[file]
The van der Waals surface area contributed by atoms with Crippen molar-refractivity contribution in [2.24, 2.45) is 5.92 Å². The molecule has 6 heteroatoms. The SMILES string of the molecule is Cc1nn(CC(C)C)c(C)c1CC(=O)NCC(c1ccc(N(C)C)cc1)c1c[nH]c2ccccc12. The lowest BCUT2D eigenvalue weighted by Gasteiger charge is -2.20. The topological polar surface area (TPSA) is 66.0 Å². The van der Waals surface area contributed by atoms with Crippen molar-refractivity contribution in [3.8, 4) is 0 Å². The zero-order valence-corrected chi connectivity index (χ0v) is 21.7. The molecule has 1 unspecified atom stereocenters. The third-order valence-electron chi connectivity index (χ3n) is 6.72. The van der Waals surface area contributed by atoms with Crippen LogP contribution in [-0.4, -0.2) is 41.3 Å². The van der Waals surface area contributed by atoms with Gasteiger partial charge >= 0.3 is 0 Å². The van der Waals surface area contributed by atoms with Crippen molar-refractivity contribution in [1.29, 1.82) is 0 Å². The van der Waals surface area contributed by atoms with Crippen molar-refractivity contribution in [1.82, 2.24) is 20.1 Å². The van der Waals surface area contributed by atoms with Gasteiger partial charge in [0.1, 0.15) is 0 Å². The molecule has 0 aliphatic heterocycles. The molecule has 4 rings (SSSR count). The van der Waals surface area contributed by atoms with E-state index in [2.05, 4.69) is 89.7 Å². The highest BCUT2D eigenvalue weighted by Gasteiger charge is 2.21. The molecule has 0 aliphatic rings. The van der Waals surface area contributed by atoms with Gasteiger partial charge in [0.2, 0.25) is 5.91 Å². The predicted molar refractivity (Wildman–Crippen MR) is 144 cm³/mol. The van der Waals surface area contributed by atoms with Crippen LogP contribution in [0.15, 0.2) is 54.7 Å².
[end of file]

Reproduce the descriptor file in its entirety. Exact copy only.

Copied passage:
The van der Waals surface area contributed by atoms with Crippen molar-refractivity contribution in [2.24, 2.45) is 5.92 Å². The molecule has 6 heteroatoms. The SMILES string of the molecule is Cc1nn(CC(C)C)c(C)c1CC(=O)NCC(c1ccc(N(C)C)cc1)c1c[nH]c2ccccc12. The lowest BCUT2D eigenvalue weighted by Gasteiger charge is -2.20. The topological polar surface area (TPSA) is 66.0 Å². The van der Waals surface area contributed by atoms with Crippen molar-refractivity contribution in [3.8, 4) is 0 Å². The zero-order valence-corrected chi connectivity index (χ0v) is 21.7. The molecule has 1 unspecified atom stereocenters. The third-order valence-electron chi connectivity index (χ3n) is 6.72. The van der Waals surface area contributed by atoms with Crippen LogP contribution in [-0.4, -0.2) is 41.3 Å². The van der Waals surface area contributed by atoms with Gasteiger partial charge >= 0.3 is 0 Å². The van der Waals surface area contributed by atoms with Crippen molar-refractivity contribution in [1.29, 1.82) is 0 Å². The van der Waals surface area contributed by atoms with Crippen molar-refractivity contribution in [1.82, 2.24) is 20.1 Å². The van der Waals surface area contributed by atoms with Gasteiger partial charge in [0.1, 0.15) is 0 Å². The molecule has 0 aliphatic heterocycles. The molecule has 4 rings (SSSR count). The van der Waals surface area contributed by atoms with E-state index in [2.05, 4.69) is 89.7 Å². The highest BCUT2D eigenvalue weighted by Gasteiger charge is 2.21. The molecule has 0 aliphatic rings. The van der Waals surface area contributed by atoms with Gasteiger partial charge in [0.2, 0.25) is 5.91 Å². The predicted molar refractivity (Wildman–Crippen MR) is 144 cm³/mol. The van der Waals surface area contributed by atoms with Crippen LogP contribution in [0.15, 0.2) is 54.7 Å².